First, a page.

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Last month there was a discussion on Facebook about the Suzuki method. However, it was not the usual Suzuki discussion, which consists of traditional piano teachers lamenting the lack of sight reading skills in Suzuki students… in this thread there were many positive comments celebrating the musicality, posture, technique, performance skills AND reading skills of Suzuki students. Then someone mentioned that they were learning the Italian Concerto by Bach as part of their application to become a Suzuki teacher.
What happened next was that the combination of my love of the Italian Concerto and my long-time curiosity about the Suzuki method led me to a sudden epiphany: I should train as a Suzuki teacher!
My love of teaching repertoire and technique, and my passion for teaching sight reading skills means I have two small reasons for embarking on this journey:
- I want to fully understand how the method works, and then…
- I want to dive in and solve the sight-reading problems of much of the Suzuki world!
So, I began by pulling out my old Henle edition and I’m having great fun learning the Italian Concerto! (Well, re-learning it, as I’m pretty sure I played at least the first movement in my 8th grade exam three decades ago.)
Once I had most of the notes under my fingers, I went and had a coffee with my wonderful colleague Erica Booker, who is one of the most senior Suzuki teachers in Australia. She told me some of the history of the Suzuki method and inspired me even further to discover how it all works. I played some of the Bach for her and got positive feedback (phew). I then went about finding a mentor closer to home… which ended up being none other than Nada Brissenden, who together with her husband Harold was the pioneer of the Suzuki method in Australia.
Nada is an incredible person and someone should definitely write a book about her! (Hmmm, maybe that should be my next project?) She mentioned that I should read Suzuki’s book Nurtured by Love. One hour later I had it on my Kindle.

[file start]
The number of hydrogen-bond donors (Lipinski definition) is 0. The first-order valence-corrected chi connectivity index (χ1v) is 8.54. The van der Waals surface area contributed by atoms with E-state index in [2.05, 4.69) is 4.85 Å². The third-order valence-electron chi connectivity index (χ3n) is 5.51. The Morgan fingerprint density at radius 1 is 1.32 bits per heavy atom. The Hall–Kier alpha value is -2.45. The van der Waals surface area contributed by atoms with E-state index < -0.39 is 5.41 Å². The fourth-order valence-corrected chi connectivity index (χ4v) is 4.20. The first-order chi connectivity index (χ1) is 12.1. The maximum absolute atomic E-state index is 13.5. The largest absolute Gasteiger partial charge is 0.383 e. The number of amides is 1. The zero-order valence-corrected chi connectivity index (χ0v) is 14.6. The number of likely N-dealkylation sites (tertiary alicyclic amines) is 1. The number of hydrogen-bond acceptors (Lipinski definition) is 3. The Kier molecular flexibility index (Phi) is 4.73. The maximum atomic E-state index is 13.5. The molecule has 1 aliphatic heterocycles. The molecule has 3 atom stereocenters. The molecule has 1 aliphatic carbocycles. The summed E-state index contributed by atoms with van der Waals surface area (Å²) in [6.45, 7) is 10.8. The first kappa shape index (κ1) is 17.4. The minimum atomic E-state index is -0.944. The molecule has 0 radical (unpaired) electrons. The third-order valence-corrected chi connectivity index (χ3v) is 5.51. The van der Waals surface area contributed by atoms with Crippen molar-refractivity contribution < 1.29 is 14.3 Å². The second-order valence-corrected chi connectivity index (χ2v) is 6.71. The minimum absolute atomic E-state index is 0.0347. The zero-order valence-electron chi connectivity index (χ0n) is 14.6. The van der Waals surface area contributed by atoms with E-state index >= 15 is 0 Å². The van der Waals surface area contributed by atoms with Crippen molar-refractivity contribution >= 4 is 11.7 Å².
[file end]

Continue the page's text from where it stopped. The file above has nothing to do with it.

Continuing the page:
Wow, what a book, what a man! Suzuki single-handedly summarises with great eloquence everything I’ve been reading about (and blogging about) in terms of talent and motivation for the past I-don’t-know-how-long (in scientifically researched books). In short, he believes:
- Talent is not inborn
- No ability at all is inborn, it is all a product of a child’s environment
- If the environment right, the ability will prosper.
For example, think about your most ‘talented’ students (I hate that word… but you know what I mean). Do they have supportive parents? Yes. Do they prioritise music over other activities in the week? Yes. Do they have adequate practice time and an adequate instrument? Yes. It is these environmental factors that allow the ‘talent’ of the child to show.
Now think about your ‘least talented’ students, and you might find that the answer to most of the questions above is ‘no’. It’s no surprise that a child doesn’t progress too well in music when their parents are absent, their week is largely taken up with sport, and they have a 4-octave digital keyboard squished into the corner of their bedroom.
Suzuki wrote another book called Ability Development From Age Zero which is just as enlightening. I highly recommend these books not just for teachers to read but for parents too! There is a great deal of relevance for all of us, no matter what method we embrace.
So, I have started on my Suzuki journey. Ahead for me is the following:
- Submit a video of myself playing the Italian Concerto at a reasonable standard (doesn’t have to be memorised)
- If accepted, begin viewing lessons/workshops and learning to play all the repertoire
- Actually become an accredited Suzuki teacher at some stage in the next ??? years
- Think long and hard about how this method fits in with the 21st century lifestyle and ideals of the families we teach… and make it work.